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Proponents of saving Social Security expressed concern about government cuts at

Demonstrators urge Cravaack to back their ‘contract’

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Nearly 30 area residents demonstrated outside of Rep. Chip Cravaack’s office during Wednesday’s noon hour urging the first-term Republican to work for a 10-point agenda entitled the Contract for American Dream.

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The event, organized locally by Terry Sluss, a retired educator and former Crow Wing County commissioner, was sponsored on national level by Moveon.org, unions and a senior caucus. 

Sluss and a few of the demonstrators presented Perry Nouis, manager of Cravaack’s constituent services office in Brainerd, with their contract at Brainerd City Hall.

The 10-point contract’s main points are: Invest in America, create 21st century energy jobs, invest in public education, offer Medicare for all, make work pay, secure Social Security, return to fairer tax rates, end the wars and invest at home, tax Wall Street speculation and strengthen democracy.

Nouis accepted literature on the contract and said he’d share it with the congressman.

The exchange between Nouis and Sluss, the DFL candidate for Senate District 12 in 2006, started with the DFLer’s admission that he agreed with Republicans who say the nation has a spending problem.

“The rich aren’t spending and the poor don’t have any money to spend,” Sluss said. “Bottom up is the way to get jobs. 

Cravaack has “got it wrong,” Sluss said in his support of a trickle-down recovery.

Nouis countered the U.S. has to fix its business environment, which has made it attractive to move plants overseas. The factors behind the current climate, Nouis said, were high taxes, over-regulation and high labor costs. He said corporate taxes needed to be lowered.

While agreeing with demonstrators that America’s infrastructure needed work, he criticized the federal stimulus program as too expensive. He said each of the estimated jobs cost taxpayers $278,000.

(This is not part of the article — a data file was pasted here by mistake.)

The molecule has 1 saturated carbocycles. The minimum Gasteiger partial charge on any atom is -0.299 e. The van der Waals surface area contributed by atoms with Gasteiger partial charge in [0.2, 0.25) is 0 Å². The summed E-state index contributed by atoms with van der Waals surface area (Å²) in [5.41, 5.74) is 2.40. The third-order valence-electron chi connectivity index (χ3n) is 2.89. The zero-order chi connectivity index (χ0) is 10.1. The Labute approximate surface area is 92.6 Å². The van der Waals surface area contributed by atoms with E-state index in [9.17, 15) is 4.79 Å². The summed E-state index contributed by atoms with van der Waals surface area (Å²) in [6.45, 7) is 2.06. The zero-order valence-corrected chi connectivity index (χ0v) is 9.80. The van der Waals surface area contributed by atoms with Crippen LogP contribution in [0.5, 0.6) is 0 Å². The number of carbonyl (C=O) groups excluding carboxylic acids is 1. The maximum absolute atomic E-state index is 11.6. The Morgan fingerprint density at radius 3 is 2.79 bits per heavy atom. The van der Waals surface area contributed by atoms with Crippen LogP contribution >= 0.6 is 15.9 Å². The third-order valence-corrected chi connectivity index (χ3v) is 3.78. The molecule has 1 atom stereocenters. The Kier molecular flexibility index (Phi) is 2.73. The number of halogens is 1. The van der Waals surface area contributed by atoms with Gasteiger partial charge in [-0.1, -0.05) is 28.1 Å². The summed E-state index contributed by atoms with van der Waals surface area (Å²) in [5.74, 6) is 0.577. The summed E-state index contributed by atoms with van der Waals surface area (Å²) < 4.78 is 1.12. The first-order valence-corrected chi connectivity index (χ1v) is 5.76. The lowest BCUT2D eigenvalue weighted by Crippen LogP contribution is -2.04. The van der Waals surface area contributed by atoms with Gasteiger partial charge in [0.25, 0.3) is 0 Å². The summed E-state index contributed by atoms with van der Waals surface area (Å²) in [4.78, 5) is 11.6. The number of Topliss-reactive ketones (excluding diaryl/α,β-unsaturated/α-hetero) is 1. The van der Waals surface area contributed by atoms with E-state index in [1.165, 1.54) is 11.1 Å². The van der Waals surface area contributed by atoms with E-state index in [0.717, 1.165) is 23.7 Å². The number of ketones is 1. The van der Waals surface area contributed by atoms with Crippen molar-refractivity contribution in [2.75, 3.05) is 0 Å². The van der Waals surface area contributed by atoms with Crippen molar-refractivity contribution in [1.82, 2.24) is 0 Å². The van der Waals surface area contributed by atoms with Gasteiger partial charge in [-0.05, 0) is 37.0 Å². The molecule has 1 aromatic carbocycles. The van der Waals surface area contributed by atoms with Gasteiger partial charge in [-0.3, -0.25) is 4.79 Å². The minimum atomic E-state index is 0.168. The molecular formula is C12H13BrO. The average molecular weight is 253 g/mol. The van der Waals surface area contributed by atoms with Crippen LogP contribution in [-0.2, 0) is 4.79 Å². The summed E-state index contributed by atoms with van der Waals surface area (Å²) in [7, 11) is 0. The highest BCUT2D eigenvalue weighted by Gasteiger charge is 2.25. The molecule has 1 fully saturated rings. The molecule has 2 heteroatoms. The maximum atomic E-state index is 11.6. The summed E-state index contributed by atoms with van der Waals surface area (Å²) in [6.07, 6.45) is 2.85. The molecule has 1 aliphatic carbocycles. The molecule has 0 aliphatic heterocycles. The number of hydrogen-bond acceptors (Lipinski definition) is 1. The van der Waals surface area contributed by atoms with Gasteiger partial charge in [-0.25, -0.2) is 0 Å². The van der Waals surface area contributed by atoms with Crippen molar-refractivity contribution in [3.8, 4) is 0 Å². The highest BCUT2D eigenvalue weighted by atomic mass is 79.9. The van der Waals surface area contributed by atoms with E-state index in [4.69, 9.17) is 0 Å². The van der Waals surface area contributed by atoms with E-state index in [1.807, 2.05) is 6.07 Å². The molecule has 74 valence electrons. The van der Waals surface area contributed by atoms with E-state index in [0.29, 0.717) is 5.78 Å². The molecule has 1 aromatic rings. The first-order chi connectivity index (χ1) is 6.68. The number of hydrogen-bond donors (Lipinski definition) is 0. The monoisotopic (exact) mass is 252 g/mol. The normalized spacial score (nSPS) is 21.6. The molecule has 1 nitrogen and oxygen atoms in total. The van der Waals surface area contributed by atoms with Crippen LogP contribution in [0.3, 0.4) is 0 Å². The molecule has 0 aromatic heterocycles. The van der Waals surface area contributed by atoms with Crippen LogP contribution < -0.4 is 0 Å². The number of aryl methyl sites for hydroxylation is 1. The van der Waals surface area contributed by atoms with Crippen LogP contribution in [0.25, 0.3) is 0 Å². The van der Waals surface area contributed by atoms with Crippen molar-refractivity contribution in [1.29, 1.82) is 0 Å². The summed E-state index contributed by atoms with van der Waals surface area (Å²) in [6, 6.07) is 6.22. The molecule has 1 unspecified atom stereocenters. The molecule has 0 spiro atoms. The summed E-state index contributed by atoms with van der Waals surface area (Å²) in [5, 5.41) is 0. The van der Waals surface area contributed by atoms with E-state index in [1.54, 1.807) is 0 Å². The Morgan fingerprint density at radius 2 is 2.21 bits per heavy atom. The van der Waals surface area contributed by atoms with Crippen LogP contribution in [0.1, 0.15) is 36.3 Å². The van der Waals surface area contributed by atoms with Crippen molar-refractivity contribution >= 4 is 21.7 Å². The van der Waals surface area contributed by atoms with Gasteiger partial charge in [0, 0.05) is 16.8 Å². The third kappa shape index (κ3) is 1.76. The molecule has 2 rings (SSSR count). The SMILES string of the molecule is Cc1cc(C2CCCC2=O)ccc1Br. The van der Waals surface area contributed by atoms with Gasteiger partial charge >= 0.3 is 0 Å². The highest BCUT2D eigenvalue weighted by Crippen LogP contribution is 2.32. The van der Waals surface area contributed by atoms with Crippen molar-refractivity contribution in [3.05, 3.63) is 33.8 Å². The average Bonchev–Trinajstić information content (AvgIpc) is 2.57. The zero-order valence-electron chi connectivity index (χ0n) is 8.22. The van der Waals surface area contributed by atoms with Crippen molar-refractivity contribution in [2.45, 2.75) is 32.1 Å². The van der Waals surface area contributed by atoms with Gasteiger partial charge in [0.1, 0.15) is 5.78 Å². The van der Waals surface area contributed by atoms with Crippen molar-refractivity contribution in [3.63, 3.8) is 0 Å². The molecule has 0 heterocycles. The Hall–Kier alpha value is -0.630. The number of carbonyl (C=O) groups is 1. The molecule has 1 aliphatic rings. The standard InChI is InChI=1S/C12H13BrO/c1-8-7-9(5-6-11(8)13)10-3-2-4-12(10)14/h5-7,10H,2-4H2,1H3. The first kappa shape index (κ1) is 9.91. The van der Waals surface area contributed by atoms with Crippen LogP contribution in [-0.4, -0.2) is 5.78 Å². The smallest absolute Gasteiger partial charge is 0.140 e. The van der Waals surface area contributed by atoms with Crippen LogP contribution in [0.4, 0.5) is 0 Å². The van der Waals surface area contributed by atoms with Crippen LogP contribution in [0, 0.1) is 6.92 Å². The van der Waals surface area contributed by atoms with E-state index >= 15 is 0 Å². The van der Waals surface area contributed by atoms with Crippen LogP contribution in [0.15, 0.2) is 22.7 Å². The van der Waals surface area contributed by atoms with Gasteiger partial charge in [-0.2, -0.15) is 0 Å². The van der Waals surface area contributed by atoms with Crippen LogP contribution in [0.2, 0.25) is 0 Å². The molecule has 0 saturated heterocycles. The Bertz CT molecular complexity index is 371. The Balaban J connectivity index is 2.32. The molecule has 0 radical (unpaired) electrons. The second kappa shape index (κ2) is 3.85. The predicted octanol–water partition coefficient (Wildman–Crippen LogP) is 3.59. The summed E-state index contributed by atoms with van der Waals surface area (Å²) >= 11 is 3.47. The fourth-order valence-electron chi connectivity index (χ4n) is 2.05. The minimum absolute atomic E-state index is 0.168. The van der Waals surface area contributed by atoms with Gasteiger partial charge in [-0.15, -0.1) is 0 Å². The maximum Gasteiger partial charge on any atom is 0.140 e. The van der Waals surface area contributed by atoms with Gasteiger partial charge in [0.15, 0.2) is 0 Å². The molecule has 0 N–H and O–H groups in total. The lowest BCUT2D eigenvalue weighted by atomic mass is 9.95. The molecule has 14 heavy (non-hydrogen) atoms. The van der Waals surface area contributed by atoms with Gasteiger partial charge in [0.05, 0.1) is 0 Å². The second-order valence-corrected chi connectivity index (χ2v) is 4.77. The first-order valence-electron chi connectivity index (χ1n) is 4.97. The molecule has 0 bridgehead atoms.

Outside of city hall, Sluss said he’s worried about the next generation’s prospects of collecting Social Security. While he agrees with President Barack Obama’s contention that everything should be on the table, Sluss wants the federal government to look at eliminating tax dodgers and increasing tax rates for the top 1 percent of wage earners. He also suggested setting tax incentives for businesses that hire the unemployed.

Trix Wyant, 75, a longtime DFL activist in Aitkin County and a self-described middle class Democrat, said she attended the demonstration because she thinks the 2012 elections are going to be very important. She said she was a supporter of DFLer Rick Nolan for Congress in the 8th District.

“We either stand up and get the job done or it’s going to be a very interesting future,” she said.

In the news release announcing the demonstration, the event organizers expressed criticism of the recent debt deal that raised the nation’s debt ceiling. They said it did nothing to create jobs, forced deep cuts to important programs that protect the middle class, asked nothing of big corporations and millionaires and opened the door to cutting Medicare, Social Security and Medicaid benefits.

MIKE O’ROURKE may be reached at mike.orourke@brainerddispatch.com or 855-5860.

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Sarah Nelson
Sarah Nelson joined the Brainerd Dispatch in April 2010 and works as a online reporter, content editor and staff writer. She is a world traveler, accused idealist and California native now braving the winters of Central Minnesota. She believes in the power of human resolve and hopes to be part of something that makes history by bringing an end to injustice in the world. Sarah has worked as a criminal background researcher, high school civics teacher, grant writer, and contributing writer with Causecast.org — tackling every issue from global poverty to bio-degradable bicycles. Her favorite thing about living in Minnesota is July. Sarah left the Brainerd Dispatch in April 2014.
(218) 855-5879
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